A jury found not guilty of the man who was shown on video pounding the woman to the ground and attempting to shoot her with her own firearm, according to a former California sheriff’s officer.
Meagan McCarthy, a former deputy sheriff for San Bernardino County, claimed on “Fox & Friends First” on Thursday that recent changes to the state of California’s jury-selection procedure allowed individuals with “expressed bias” against law enforcement to decide her case.
“If you express an implicit bias towards law enforcement, you are allowed to sit on a jury. And that has never been the case before,” McCarthy said. “So in my situation, we had many jurors who expressed this bias towards law enforcement, and they were still allowed to decide guilty or not guilty on my suspect.”
In response to a panicked 911 call from suspect Ari Young’s mother in 2019, McCarthy said, “Oh, my God, oh, my God! Before becoming silent, the caller yelled, “Get my son out of here.
After McCarthy arrived on the scene, Young repeatedly punched her and wrestled with her for her gun, as seen on video. McCarthy claims that after Young gained control of the weapon, he fired a number of shots before the jammed.
Young was found guilty of the lesser charge of careless discharge of a firearm by the jury, which absolved him of the more serious charges of attempted murder and assault on a peace officer. The jury was unable to reach a judgement on a number of additional charges, including resisting arrest.
McCarthy was not authorised to pat down the psychotic suspect, according to Young’s defence team, which referred to the footage as a “illusion” and argued for self-defense.
“I was heartbroken,” McCarthy said of the decision. “You know, I’ve spent nearly four years healing from this incident and to be told ‘You’re not a victim. You don’t get to speak. You don’t get to have that closure.’ That was kind of the knife in the back that I was hoping I wouldn’t have.”
“I don’t know how you can see a video of a crime and allow this person to enter a community. It’s heartbreaking, and it’s devastating for the people.”
In 2022, California Assembly Bill 3070, which addresses the “unfair exclusion” of prospective jurors, became law. The language of the bill states that among the peremptory challenge grounds that are currently disallowed for juror dismissal are “expressing a distrust of or having a negative experience with law enforcement or the criminal legal system” and “expressing a belief that law enforcement officers engage in racial profiling or that criminal laws have been enforced in a discriminatory manner.”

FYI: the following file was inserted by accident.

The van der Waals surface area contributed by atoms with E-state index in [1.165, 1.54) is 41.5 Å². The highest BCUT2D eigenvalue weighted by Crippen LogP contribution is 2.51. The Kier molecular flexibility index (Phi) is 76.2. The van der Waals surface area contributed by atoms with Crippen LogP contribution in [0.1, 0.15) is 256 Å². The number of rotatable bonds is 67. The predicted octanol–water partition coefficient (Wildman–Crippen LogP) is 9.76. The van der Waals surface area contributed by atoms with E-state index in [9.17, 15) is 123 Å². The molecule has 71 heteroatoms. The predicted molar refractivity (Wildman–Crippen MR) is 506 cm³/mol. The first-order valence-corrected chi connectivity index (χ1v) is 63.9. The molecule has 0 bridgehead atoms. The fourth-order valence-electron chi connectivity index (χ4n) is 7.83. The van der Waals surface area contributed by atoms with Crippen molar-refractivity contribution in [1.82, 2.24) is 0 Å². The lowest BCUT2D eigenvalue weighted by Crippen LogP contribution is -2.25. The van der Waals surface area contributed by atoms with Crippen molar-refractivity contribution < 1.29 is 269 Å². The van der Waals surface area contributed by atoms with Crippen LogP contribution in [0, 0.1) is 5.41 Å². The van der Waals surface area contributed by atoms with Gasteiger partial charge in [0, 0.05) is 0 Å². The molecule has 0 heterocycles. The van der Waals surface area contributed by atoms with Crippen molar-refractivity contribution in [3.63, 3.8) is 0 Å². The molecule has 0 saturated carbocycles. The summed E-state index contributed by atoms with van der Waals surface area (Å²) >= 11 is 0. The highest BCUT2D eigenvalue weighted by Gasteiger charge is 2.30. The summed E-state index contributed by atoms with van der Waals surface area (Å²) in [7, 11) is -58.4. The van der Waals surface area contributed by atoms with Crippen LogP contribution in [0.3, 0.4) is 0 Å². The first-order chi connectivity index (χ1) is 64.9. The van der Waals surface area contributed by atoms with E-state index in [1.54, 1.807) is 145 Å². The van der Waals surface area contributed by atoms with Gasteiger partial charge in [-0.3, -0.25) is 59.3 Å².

Former federal prosecutor and deputy district attorney in nearby Riverside County, California State Assemblyman Bill Essayli, R-Riverside, said the case ought to have had sufficient evidence to result in a conviction.
“[The defense] argued that she didn’t have a lawful authority to detain him, and therefore, he’s free to defend himself and do whatever he wants to get away from her, including beating her up and shooting at her,” Essayli told Fox News Digital. “That’s not correct. That’s not the law. And I don’t think the judge should have allowed that argument to be presented in that manner.”
The lack of “meaningful consequences” in the case angered the county sheriff as well.
“The video speaks for itself, and more importantly it demonstrates the increasing violence the public and our deputies experience,” San Bernardino County Sheriff-Coroner Shannon Dicus told Fox News Digital. “I share in the frustration at the lack of accountability for these brazen and violent crimes, crimes perpetrated by a criminal who created a situation where law enforcement help was requested, a criminal who repeatedly and brutally attacked, disarmed, and tried to murder a deputy sheriff.”